New York went on a 29-year hiatus following the 1985 season, returning under head coach Giovanni Savarese, who has guided the Cosmos to the playoffs in each of the four years of his tenure.

“Two teams that deserved to be in the final, two teams that were very [consistent] during the year,” Savarese said of Indy (which beat New York out for the 2106 Spring Season title on a tiebreaker) and his club, which won the Fall Season championship over Indy by a comfortable 10 points.

“I think it was the proper final. We knew it was going to be difficult. We knew they were going to be tough to play against… but we believed through the entire match that we wanted to close the best possible way this year. I’m just very proud of the work of the players to be able to get another championship.

“For me, the biggest thing about this year is the fact that the guys always felt that they wanted to win a new championship. They didn’t want to defend last year’s, but they wanted to win a new one. I think that hungriness showed, especially in the Fall season, all the way until now.”

Having already got past several key injuries and some narrow, late road losses, getting through two overtimes and penalty kicks didn’t deter Savarese’s squad.

“I think the final was the example of the year we had,” Savarese said. “We never stopped to think about adversities… it was always about solutions. It was the same [tonight]… we had no more subs, guys were hurt… but you can make it work when you have a group that’s willing to work… there’s something inside that allows them to continue to go forward. A coach couldn’t be any more proud than what they did today… they gave everything. A big credit to them.”

Although the Cosmos, have are equally happy about each of their league titles, they couldn’t help but point to this year’s championship — during which they arguably did more with a little less overall talent than in their two prior title-winning seasons — as the most gratifying one during their current four-year run.

“Being able to lift the trophy means so much,” Maurer said. “To be able to be part of this group one more time… we’ve had great players, but it’s been so much more than that. The stuff that Gio’s done on and off the field with us… it’s just amazing, it shows the shows the strength, the [players] and the technical staff.”

Team captain, defender Carlos Mendes (the first player New York signed after rebooting in 2013), added, “Every year’s a new challenge. It’s just as sweet as the first one… [but] it was an unbelievable year. We overcame a lot. To come out on top against a very good team it proves the types of people, they types of players we have. I’m very, very proud to be a part of this group and to bring home a championship.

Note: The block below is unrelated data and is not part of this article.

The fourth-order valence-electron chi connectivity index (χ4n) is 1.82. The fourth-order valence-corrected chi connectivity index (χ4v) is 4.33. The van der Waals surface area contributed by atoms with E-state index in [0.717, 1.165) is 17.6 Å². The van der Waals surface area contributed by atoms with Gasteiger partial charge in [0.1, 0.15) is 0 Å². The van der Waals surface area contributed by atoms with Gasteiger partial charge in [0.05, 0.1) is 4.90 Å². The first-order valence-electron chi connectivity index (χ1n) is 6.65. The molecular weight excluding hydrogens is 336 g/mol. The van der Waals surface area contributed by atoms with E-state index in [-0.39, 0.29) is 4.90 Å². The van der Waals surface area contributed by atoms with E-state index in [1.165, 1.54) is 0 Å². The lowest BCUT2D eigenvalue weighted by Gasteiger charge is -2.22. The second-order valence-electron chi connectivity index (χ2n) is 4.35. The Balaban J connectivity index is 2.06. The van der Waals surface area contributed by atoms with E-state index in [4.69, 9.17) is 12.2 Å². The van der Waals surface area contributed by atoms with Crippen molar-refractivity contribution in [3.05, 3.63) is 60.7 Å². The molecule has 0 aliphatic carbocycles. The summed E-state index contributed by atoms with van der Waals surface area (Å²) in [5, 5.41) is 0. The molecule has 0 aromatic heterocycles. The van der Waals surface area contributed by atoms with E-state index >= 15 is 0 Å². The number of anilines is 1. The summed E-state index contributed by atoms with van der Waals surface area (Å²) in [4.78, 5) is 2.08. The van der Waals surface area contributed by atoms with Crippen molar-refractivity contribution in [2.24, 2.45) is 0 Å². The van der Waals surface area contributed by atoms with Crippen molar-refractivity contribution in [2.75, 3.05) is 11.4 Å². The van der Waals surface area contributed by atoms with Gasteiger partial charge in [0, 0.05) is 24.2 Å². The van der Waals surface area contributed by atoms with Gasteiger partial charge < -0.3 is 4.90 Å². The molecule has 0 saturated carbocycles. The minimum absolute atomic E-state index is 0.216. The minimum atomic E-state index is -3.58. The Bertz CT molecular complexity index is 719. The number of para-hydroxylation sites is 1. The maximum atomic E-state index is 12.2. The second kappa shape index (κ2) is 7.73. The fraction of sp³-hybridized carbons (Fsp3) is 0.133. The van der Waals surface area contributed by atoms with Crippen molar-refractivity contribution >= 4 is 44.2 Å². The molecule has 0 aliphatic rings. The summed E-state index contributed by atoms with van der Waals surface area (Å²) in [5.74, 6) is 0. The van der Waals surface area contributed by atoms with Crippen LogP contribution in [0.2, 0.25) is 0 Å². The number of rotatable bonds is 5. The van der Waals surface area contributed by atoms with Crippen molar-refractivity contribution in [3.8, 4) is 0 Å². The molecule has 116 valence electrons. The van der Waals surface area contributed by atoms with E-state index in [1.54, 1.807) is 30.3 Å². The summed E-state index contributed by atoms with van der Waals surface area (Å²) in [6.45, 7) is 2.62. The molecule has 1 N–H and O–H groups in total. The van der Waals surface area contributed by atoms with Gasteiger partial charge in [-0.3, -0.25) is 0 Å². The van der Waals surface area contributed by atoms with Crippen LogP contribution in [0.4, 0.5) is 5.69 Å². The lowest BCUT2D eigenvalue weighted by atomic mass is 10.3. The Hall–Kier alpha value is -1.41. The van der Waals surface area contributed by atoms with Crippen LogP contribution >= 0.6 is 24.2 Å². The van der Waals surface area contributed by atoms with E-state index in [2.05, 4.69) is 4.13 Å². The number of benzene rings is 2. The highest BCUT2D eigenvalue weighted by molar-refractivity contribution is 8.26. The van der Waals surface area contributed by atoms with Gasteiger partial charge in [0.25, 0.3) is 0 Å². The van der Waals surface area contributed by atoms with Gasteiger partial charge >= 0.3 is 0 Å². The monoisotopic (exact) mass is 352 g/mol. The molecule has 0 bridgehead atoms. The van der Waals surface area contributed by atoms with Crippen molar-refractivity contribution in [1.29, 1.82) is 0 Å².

“The toughest thing, I think, in sports, is to win back-to-back championships. Everybody’s coming after you, obviously.”

Of course, success breeds change in sports, too. As such, other teams may soon be coming in a different way after Savarese, who is already rumored to be heading to the Minnesota United, which after competing in the NASL, will be moving up to Major League Soccer next year.

Hoping their coach will stick around, Savarese’s players also understand that volatility comes with the territory.

“Obviously, this is a business, and with any player or any coach, things happen” Mendes noted. “But that’s nothing we can control. It’s been an honor to play for [Gio] and this whole staff. They believe in us, give us the confidence to [play well] and that’s the reason we’ve been successful. We’re going to enjoy this [championship] and [in] the offseason, we’ll see what happens. But [Gio’s] a huge part of this club.

Much of what has played into New York’s success, has been an ability to block out any and all distractions, focusing only on the nest game.

So there wasn’t any talk among the players about sending Savarese out a winner, in the event it was his final game as the Cosmos’ coach.

“Nothing like that,” Mendes divulged. “We were focused on our task, and trying to win a championship, and that’s it.”

Of course, Savarese never would have allowed it anyway.

“There was [no way] that this group was going to be distracted.” he said. “These guys had their eyes on the prize from long ago.”

And because of that, and with a third NASL title in four years, they now have an answer to the Cosmos’ early reign, led by Pele and other legends, adding a modern era dynasty to the trophy case.

About the Author

Jon Wagner

Jon has been a credentialed writer with New York Sports Day since 2009, primarily covering the New York Knicks and Hofstra men's basketball. He has also occasionally covered other college basketball and New York's pro teams including the Mets, Giants, Jets, Islanders, Rangers and Cosmos (including their three most recent championship seasons).Jon is former Yahoo Sports contributor who previously covered various sports for the Queens Ledger. He's a proud alum of Hofstra University and the Connecticut School of Broadcasting (which he attended on a full scholarship).He remains convinced to this day that John Starks would have won the Knicks a championship in 1994 had Hakeem Olajuwon not blocked Starks' shot in Game 6 of the 1994 NBA Finals.